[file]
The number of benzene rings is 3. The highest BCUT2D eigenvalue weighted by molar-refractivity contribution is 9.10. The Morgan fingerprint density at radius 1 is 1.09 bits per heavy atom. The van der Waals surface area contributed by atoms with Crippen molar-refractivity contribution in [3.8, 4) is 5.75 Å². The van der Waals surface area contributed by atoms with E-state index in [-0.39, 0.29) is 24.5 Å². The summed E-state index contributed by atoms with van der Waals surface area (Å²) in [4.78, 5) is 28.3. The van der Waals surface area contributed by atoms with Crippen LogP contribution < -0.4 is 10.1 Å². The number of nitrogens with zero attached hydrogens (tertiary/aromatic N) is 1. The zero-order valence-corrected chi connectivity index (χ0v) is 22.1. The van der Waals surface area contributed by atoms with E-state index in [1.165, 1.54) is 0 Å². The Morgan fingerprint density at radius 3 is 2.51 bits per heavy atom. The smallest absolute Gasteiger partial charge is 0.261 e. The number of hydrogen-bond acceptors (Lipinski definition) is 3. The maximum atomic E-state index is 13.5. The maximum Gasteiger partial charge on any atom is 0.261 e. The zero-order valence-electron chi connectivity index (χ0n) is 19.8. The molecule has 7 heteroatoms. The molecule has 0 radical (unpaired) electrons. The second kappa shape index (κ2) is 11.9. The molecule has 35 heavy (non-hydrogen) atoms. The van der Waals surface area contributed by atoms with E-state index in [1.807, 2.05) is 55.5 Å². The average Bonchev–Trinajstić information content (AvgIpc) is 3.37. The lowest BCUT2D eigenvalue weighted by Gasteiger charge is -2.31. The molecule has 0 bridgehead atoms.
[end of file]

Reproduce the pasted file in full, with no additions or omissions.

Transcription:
The number of benzene rings is 3. The highest BCUT2D eigenvalue weighted by molar-refractivity contribution is 9.10. The Morgan fingerprint density at radius 1 is 1.09 bits per heavy atom. The van der Waals surface area contributed by atoms with Crippen molar-refractivity contribution in [3.8, 4) is 5.75 Å². The van der Waals surface area contributed by atoms with E-state index in [-0.39, 0.29) is 24.5 Å². The summed E-state index contributed by atoms with van der Waals surface area (Å²) in [4.78, 5) is 28.3. The van der Waals surface area contributed by atoms with Crippen LogP contribution < -0.4 is 10.1 Å². The number of nitrogens with zero attached hydrogens (tertiary/aromatic N) is 1. The zero-order valence-corrected chi connectivity index (χ0v) is 22.1. The van der Waals surface area contributed by atoms with E-state index in [1.165, 1.54) is 0 Å². The Morgan fingerprint density at radius 3 is 2.51 bits per heavy atom. The smallest absolute Gasteiger partial charge is 0.261 e. The number of hydrogen-bond acceptors (Lipinski definition) is 3. The maximum atomic E-state index is 13.5. The maximum Gasteiger partial charge on any atom is 0.261 e. The zero-order valence-electron chi connectivity index (χ0n) is 19.8. The molecule has 7 heteroatoms. The molecule has 0 radical (unpaired) electrons. The second kappa shape index (κ2) is 11.9. The molecule has 35 heavy (non-hydrogen) atoms. The van der Waals surface area contributed by atoms with E-state index in [1.807, 2.05) is 55.5 Å². The average Bonchev–Trinajstić information content (AvgIpc) is 3.37. The lowest BCUT2D eigenvalue weighted by Gasteiger charge is -2.31. The molecule has 0 bridgehead atoms.